As tough as heavy-duty truck tarps are, they do wear out over time. Seams can start to separate, grommets can develop rust and bindings can lose their strength. Regular inspection of your equipment is the only way you will know that both tarp and binding is suitable for the journey ahead.

Inspecting Your Tarps

The Alabama Trucking Association recommends drivers inspect their tarps at least once a month. This involves spreading them out on the ground completely and then going over them in detail. It is a time-consuming process but one that is necessary to ensure driver safety. During the inspection, one should be looking for:

  • Rusted Grommets – Rusted grommets can be a problem if the oxidation has progressed to the point of causing the metal to no longer be secured within the fabric of the tarp. It only takes one rusted grommet to give way in order to cause a significant injury.
  • Damaged D-Rings – Damaged or insecure d-rings present a real hazard on the road and in the yard. You really do not want to be on the receiving end of a bungee cord if a d-ring gives way. When inspecting, check both the ring and the fabric strap that holds it in place. If either one is worn, consider replacing or repairing it.

Tarp-Inspection

  • Seam Wear – Even the strongest heavy-duty truck tarps are subject to seam wear from time to time. Worn seams can burst at any time, causing a tarp to fly uncontrollably in the wind. On the road, this is dangerous to other drivers; in the yard, it is dangerous to truck drivers and other workers.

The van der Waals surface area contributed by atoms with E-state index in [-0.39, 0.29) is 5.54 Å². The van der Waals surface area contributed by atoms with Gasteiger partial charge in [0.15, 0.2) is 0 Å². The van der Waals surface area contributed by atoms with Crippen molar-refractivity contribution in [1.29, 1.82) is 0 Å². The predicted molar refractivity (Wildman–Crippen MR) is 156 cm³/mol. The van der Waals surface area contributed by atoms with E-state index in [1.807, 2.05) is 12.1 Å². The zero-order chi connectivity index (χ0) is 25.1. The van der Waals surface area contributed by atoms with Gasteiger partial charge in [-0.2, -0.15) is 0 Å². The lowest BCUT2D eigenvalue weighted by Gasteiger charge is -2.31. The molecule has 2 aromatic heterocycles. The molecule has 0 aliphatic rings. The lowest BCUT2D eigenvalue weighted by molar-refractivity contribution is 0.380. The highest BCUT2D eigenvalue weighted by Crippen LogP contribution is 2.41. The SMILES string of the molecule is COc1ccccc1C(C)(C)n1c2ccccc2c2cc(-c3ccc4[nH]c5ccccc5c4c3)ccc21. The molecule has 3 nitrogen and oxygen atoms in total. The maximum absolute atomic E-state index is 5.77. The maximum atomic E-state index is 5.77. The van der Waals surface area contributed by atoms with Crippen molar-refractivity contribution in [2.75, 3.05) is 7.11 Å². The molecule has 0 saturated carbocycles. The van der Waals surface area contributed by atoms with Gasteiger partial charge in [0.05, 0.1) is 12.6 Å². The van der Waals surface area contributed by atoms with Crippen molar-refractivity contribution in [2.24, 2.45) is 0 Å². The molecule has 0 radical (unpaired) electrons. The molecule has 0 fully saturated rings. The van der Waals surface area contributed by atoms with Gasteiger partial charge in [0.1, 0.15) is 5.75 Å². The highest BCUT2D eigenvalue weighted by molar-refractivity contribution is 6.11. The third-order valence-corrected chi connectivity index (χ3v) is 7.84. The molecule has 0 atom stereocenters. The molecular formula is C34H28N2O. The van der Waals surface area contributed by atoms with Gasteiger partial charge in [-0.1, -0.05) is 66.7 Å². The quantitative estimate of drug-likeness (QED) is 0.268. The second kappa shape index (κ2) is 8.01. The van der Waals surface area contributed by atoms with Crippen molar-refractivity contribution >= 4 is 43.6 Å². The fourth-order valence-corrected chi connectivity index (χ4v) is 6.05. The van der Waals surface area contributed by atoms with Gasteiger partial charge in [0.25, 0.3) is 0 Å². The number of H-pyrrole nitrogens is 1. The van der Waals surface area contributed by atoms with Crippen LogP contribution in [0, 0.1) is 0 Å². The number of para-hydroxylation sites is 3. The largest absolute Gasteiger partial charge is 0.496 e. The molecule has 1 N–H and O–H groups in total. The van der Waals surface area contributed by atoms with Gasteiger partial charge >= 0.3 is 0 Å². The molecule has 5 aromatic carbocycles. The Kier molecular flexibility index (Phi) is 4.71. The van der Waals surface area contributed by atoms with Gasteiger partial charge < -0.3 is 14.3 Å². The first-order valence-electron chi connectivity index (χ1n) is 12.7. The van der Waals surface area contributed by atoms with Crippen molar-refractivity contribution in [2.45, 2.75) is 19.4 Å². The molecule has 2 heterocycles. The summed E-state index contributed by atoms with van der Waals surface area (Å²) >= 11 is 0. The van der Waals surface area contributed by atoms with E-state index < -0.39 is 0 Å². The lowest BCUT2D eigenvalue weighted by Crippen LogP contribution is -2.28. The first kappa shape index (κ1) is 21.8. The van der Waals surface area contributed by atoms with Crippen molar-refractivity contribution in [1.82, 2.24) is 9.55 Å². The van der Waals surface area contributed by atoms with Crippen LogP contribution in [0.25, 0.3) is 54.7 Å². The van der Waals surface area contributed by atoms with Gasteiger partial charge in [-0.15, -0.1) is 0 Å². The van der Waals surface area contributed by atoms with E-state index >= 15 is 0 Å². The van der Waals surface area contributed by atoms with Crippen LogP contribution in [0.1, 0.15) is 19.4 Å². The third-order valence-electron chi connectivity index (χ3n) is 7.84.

Most minor wear and damage can be repaired with a minimal investment. Older tarps might need to be replaced. Generally, it is better to invest in high-quality tarps even though they are more expensive. These offer longer life and greater durability.

Inspecting Your Bindings

Whether tarps are secured using ropes, straps, or bungee cords, bindings need to be inspected right along with the tarps themselves. When bindings fail, disasters happen. It is simply not worth risking driver safety by not regularly inspecting this part of the load securing system.

Bungee cords are the most susceptible to wear caused by exposure to the weather. When a cord begins to fray, replace it. Also keep an eye out for bent hooks and loss of elasticity. Both can be problems.

Drivers who use load straps should check both the straps and the winches used to secure them. Straps tend to be more durable than bungee cords and ropes, so they do not wear out as often, but check them regularly nonetheless. As far as winches are concerned, inspect them for rust, damage, or mechanical malfunction.

Inspecting your tarps and bindings every month will make it easier for you to detect and repair damage before an accident occurs. You owe it to yourself to do so.